One of the most intriguing current media legal cases pits GateHouse Media, which owns a pile of newspapers in New England (and elsewhere) against the New York Times Co., owner of the Boston Globe and Boston.com. (UPDATE: A Judge has denied, for now, an injunction.) I’ve been looking at this from both sides’ perspectives, and this is not as simple as it looks on first glance.
A disclosure: I’m a New York Times shareholder. But if the facts are true as alleged in GateHouse’s complaint, I’m leaning toward taking GateHouse’s side on this — even though I think GateHouse is making a strategic mistake in the first place — for reasons I’ll explain below.
This is a copyright fight at heart, about Boston.com’s Your Town sites, local aggregations of information and news for surrounding communities. The Your Town project, which I believe is a good idea, has three towns up now and the Globe has plans for dozens more.
GateHouse, meanwhile, has been operating sites — before Your Town got started — called Wicked Local. Both of these sites aggregate from various sources, sending traffic to the sites they point to, which is part of why many of us consider aggregation generally positive for everyone involved. So far so good.
GateHouse doesn’t buy that when it comes to what Your Town is doing: copying some headlines and story ledes from Wicked Local and GateHouse news sites (a “lede” is the start of a story) onto the Your Town pages.
Now, this is exactly what Google does on Google News, at least in some respects, when it scrapes headlines and ledes from news sources around the world and presents them in aggregated context. Google doesn’t (yet) try to monetize these pages with advertising, and what it’s doing looks to most people like fair use (though a closer call than some; see below). Your Town and Wicked Local are very much in the business of monetizing their sites.
As Dan Kennedy notes in his extensive coverage of this case:
Yes, Boston.com gives credit to the GateHouse papers, and yes, you have to click through to read the stories. But in many cases you don’t have to read the stories to get the gist of it. This is not a novel proposition — earlier this year, the Associated Press went after bloggers for reproducing its headlines and ledes, arguing that represented most of the value of its news stories.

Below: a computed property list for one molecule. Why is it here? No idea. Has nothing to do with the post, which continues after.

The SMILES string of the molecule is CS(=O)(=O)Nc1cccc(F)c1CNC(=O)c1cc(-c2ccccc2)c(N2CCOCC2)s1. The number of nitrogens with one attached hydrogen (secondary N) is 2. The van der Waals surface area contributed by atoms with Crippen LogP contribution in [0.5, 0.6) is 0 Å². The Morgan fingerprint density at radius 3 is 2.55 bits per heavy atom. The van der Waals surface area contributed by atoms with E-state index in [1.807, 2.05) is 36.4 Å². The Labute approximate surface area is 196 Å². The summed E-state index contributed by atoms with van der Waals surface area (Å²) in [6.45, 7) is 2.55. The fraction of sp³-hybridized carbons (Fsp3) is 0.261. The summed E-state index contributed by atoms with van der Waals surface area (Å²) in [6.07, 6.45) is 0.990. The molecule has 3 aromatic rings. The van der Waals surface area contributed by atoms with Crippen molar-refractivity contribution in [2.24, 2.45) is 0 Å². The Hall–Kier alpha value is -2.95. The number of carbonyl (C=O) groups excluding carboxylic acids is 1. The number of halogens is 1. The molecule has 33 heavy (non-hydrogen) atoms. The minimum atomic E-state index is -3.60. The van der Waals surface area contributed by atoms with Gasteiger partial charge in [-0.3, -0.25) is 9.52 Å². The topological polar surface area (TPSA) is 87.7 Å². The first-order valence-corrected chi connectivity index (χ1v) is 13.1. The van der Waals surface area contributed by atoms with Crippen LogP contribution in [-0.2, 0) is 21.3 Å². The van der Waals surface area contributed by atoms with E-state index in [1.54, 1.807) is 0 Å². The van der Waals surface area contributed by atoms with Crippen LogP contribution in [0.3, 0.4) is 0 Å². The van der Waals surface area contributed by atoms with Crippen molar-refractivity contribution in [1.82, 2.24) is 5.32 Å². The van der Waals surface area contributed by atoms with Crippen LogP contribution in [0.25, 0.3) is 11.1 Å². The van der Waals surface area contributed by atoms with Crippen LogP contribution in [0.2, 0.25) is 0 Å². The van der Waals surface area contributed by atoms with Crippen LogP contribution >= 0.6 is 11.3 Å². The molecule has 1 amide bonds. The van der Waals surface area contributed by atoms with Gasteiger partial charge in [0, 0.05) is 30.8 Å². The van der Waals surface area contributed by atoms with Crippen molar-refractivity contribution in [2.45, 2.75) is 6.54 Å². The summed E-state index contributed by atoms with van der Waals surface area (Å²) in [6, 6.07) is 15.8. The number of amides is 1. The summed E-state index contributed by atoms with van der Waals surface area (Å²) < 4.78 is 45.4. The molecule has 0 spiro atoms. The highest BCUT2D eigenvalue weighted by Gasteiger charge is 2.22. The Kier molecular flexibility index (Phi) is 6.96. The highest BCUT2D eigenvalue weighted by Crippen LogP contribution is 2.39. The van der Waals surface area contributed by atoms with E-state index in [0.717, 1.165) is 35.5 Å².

By offering what copyright lawyers refer to as the “substantiality” — that is, the best and most marketable part — of GateHouse’s stories, Boston.com, GateHouse charges, is not complying with the notion of “fair use,” which defines the circumstances under which a copyright-holder’s work can be re-used without permission.
I consider the AP’s actions the case above to be misguided, if understandable from a panicky traditional media operation. The news agency backed off, thankfully, under the ridicule it had earned.
And if the issue in the GateHouse-NYT case were solely about substantiality, I’d make a similar argument, although what Boston.com’s Your Town operation does seem closer to the edge of fair use than what Google and other aggregators do at this stage.
But the actual complaint (PDF) alleges something that, if true, makes me much more sympathetic to GateHouse. Specifically:
Lacking any cooperation from defendant, GateHouse implemented certain electronic security measures on Wicked Local, to prevent users with a certain Boston.com Internet Protocol (“IP”) address from scraping content from GateHouse’s website. Plaintiff’s security measures did not deter defendant in the least — defendant posted original content to the Infringing Website the very next day after they were installed.
In other cases of this sort, those of us who have argued that aggregation-via-scraping is fine have also tended to say that sites that don’t want to be crawled have a way of fixing the problem: blocking access to the software robots doing the crawling. What happens when your barrier is evaded?
Google and other search engines look for files in the HTML code that make clear whether or not the site wants to be indexed. If the “robots.txt” file say, effectively, “Leave me alone,” the robot obeys. It’s not the law, but it’s the custom — and it’s the right custom.
If Boston.com’s Your Town crawlers/scrapers are going around the technological blockades, that strikes me as — at the very least — poor behavior. I don’t know whether it’s legal, but it’s not honorable. Boston.com should take the hint and stop pointing to GateHouse.
Make no mistake: I believe that turning away page views that come from other sites is, in the end, a mistake. Even so, GateHouse should have the right to make that mistake.
UPDATE: Please read the comments, which are rich with ideas and observations.
Also, the Citizen Media Law Project (I’m a co-founder) has posted a detailed initial legal take on this case.